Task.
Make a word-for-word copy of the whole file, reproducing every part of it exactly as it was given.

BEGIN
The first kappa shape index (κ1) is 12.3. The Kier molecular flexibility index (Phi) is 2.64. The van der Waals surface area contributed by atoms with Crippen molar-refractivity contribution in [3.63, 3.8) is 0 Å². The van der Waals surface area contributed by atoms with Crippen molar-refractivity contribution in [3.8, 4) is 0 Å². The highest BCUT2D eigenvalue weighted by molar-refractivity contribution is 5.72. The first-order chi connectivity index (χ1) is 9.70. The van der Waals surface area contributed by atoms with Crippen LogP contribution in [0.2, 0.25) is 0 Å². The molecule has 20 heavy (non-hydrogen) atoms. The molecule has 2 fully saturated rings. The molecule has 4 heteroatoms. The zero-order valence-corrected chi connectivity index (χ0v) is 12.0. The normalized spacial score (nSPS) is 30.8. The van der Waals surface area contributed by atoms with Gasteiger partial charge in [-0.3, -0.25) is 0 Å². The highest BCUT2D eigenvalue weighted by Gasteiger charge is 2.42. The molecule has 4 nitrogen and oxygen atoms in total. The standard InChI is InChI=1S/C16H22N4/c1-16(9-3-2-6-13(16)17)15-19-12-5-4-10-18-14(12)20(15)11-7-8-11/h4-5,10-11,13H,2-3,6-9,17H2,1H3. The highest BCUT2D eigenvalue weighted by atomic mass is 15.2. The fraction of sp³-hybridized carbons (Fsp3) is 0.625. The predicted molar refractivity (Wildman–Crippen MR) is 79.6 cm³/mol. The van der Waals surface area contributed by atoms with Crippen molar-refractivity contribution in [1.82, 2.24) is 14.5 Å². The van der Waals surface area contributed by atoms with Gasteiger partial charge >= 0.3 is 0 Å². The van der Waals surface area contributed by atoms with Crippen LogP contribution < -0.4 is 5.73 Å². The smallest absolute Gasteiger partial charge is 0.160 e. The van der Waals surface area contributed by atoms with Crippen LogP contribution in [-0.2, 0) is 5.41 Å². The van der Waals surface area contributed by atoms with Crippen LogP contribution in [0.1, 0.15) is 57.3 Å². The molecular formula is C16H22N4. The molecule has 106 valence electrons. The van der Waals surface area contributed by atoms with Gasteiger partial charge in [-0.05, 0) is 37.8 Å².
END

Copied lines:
The first kappa shape index (κ1) is 12.3. The Kier molecular flexibility index (Phi) is 2.64. The van der Waals surface area contributed by atoms with Crippen molar-refractivity contribution in [3.63, 3.8) is 0 Å². The van der Waals surface area contributed by atoms with Crippen molar-refractivity contribution in [3.8, 4) is 0 Å². The highest BCUT2D eigenvalue weighted by molar-refractivity contribution is 5.72. The first-order chi connectivity index (χ1) is 9.70. The van der Waals surface area contributed by atoms with Crippen LogP contribution in [0.2, 0.25) is 0 Å². The molecule has 20 heavy (non-hydrogen) atoms. The molecule has 2 fully saturated rings. The molecule has 4 heteroatoms. The zero-order valence-corrected chi connectivity index (χ0v) is 12.0. The normalized spacial score (nSPS) is 30.8. The van der Waals surface area contributed by atoms with Gasteiger partial charge in [-0.3, -0.25) is 0 Å². The highest BCUT2D eigenvalue weighted by Gasteiger charge is 2.42. The molecule has 4 nitrogen and oxygen atoms in total. The standard InChI is InChI=1S/C16H22N4/c1-16(9-3-2-6-13(16)17)15-19-12-5-4-10-18-14(12)20(15)11-7-8-11/h4-5,10-11,13H,2-3,6-9,17H2,1H3. The highest BCUT2D eigenvalue weighted by atomic mass is 15.2. The fraction of sp³-hybridized carbons (Fsp3) is 0.625. The predicted molar refractivity (Wildman–Crippen MR) is 79.6 cm³/mol. The van der Waals surface area contributed by atoms with Crippen molar-refractivity contribution in [1.82, 2.24) is 14.5 Å². The van der Waals surface area contributed by atoms with Gasteiger partial charge >= 0.3 is 0 Å². The van der Waals surface area contributed by atoms with Crippen LogP contribution < -0.4 is 5.73 Å². The smallest absolute Gasteiger partial charge is 0.160 e. The van der Waals surface area contributed by atoms with Crippen LogP contribution in [-0.2, 0) is 5.41 Å². The van der Waals surface area contributed by atoms with Crippen LogP contribution in [0.1, 0.15) is 57.3 Å². The molecular formula is C16H22N4. The molecule has 106 valence electrons. The van der Waals surface area contributed by atoms with Gasteiger partial charge in [-0.05, 0) is 37.8 Å².